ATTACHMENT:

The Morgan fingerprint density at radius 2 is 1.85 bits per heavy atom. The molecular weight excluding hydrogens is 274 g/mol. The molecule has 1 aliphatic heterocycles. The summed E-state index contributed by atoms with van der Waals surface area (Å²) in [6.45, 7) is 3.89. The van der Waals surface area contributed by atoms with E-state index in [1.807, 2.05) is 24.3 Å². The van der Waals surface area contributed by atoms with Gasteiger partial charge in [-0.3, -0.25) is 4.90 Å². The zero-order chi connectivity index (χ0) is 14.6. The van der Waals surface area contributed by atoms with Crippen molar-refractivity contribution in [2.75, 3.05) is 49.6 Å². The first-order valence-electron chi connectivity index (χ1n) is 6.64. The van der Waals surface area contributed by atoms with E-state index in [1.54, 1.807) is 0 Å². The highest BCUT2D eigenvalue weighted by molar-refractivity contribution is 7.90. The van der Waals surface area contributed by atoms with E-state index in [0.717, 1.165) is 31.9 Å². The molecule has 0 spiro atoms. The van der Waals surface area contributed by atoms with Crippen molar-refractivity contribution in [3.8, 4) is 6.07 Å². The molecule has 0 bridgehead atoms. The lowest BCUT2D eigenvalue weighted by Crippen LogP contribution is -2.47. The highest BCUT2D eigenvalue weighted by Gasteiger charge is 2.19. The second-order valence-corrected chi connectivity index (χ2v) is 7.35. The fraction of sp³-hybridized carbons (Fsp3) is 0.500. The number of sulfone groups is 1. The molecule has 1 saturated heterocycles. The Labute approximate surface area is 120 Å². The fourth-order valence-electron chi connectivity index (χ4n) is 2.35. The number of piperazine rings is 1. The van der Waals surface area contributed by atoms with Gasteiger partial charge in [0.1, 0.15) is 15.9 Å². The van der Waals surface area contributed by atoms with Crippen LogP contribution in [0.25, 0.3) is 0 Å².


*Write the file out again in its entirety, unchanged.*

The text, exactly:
The Morgan fingerprint density at radius 2 is 1.85 bits per heavy atom. The molecular weight excluding hydrogens is 274 g/mol. The molecule has 1 aliphatic heterocycles. The summed E-state index contributed by atoms with van der Waals surface area (Å²) in [6.45, 7) is 3.89. The van der Waals surface area contributed by atoms with E-state index in [1.807, 2.05) is 24.3 Å². The van der Waals surface area contributed by atoms with Gasteiger partial charge in [-0.3, -0.25) is 4.90 Å². The zero-order chi connectivity index (χ0) is 14.6. The van der Waals surface area contributed by atoms with Crippen molar-refractivity contribution in [2.75, 3.05) is 49.6 Å². The first-order valence-electron chi connectivity index (χ1n) is 6.64. The van der Waals surface area contributed by atoms with E-state index in [1.54, 1.807) is 0 Å². The highest BCUT2D eigenvalue weighted by molar-refractivity contribution is 7.90. The van der Waals surface area contributed by atoms with E-state index in [0.717, 1.165) is 31.9 Å². The molecule has 0 spiro atoms. The van der Waals surface area contributed by atoms with Crippen molar-refractivity contribution in [3.8, 4) is 6.07 Å². The molecule has 0 bridgehead atoms. The lowest BCUT2D eigenvalue weighted by Crippen LogP contribution is -2.47. The highest BCUT2D eigenvalue weighted by Gasteiger charge is 2.19. The second-order valence-corrected chi connectivity index (χ2v) is 7.35. The fraction of sp³-hybridized carbons (Fsp3) is 0.500. The number of sulfone groups is 1. The molecule has 1 saturated heterocycles. The Labute approximate surface area is 120 Å². The fourth-order valence-electron chi connectivity index (χ4n) is 2.35. The number of piperazine rings is 1. The van der Waals surface area contributed by atoms with Gasteiger partial charge in [0.1, 0.15) is 15.9 Å². The van der Waals surface area contributed by atoms with Crippen LogP contribution in [0.25, 0.3) is 0 Å².